Asides from all the usual parades, mass games and rockets that we and the Korean media concentrate on, there are still some normal things going on North of the koreaBANG iron curtain and, just because the DPRK (Democratic People’s Republic of Korea – North Korea) is isolated from the rest of East Asia, doesn’t mean that people there still don’t like to kick back with a bit of manga, or rather manhwa [만화] every now and then (actually, rather than use the term “manhwa” most comic books coming out of Pyongyang are called “gurimchaek” [그림책 lit. “picture book”]).
Comic books are in fact one of the most popular leisure activities in the DPRK and are regularly hired out by bookstores for about 100 won (that’s about $0.04 at the current black market exchange rate or $0.75 at the official exchange rate) where those who don’t have the time, or indeed money to actually buy the latest issue, can stand and read them on the spot.
In line with the common themes found within North Korean film and media, the most popular North Korean comic books seem to be spy or military thriller titles such as “Special Operations” or “Defend the Citadel” that see Pyongyang’s finest special agents skilfully worm their way into the deepest corners of US or Japanese government agencies and thwart the imperialist aims that threaten stability on the Korean peninsula. Continuing the military theme, some books are said to be based on the diaries of heroic revolutionaries that allegedly fought alongside Kim Il Sung during his days as a guerilla general.
Others, however, deal with history or Korean fables and legends. Among them is a series of books dubbed the “Dangun Series” –– an attempt to represent in great detail the story of Dangun, the mythical founding King of the first Korean kingdom who was related to a she-bear on his Mother’s side and a god on his Father’s.
The Dangun legend is just that, a legend. As a popular folktale, it is a story well-known by most Koreans on both sides of the 38th parallel, a sort of nativity fable that everyone at least has a rough idea of but doesn’t necessarily believe. However, one crucial aspect of the North’s story that does not line up with the rhetoric in the South is this: according to North Korean sources, Dangun was not only real, his remains are buried just outside Pyongyang after being discovered on order of Kim Il Sung in the early 1990s (Pyongyang being where Dangun is supposed to have lived shortly after founding his first kingdom).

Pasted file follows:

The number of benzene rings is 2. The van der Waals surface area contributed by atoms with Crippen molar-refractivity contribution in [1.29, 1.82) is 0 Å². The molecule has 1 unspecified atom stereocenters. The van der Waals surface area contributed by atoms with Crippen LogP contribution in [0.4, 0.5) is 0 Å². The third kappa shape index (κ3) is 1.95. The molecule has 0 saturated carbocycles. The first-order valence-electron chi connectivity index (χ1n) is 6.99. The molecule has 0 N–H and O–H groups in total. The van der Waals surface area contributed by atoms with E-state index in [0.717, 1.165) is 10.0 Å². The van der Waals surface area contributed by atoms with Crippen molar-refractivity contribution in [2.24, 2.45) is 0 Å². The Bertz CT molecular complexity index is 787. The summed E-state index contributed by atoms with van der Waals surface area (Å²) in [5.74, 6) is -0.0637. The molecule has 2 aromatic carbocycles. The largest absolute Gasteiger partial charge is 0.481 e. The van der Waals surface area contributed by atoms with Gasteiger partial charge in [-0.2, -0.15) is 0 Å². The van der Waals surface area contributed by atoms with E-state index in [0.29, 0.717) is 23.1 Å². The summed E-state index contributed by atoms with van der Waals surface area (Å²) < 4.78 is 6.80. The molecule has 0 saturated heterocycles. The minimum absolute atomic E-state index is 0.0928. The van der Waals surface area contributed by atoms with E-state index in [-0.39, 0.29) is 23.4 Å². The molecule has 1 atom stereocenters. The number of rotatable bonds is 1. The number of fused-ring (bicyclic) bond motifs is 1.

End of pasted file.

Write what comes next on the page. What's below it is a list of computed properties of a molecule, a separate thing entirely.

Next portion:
The North’s version of events is said to give Pyongyang a bit of historical legitimacy over the South’s capital, regardless of the fact that both North and South Korea entrenched Seoul as their official capital cities in their constitutions immediately after division.
The below series of images are taken straight from a North Korean comic book that was bought by a koreaBANG agent in a Kaesong bookshop on the Northern half of the peninsula. We’ve used mythical legend and spell-binding wizardry to replace the original Korean with our translation. Most of the story is the same, as the fable goes, except for the last cell which wastes no time in thanking the Great Leader for finding Dangun’s bones.
From Korean Publications: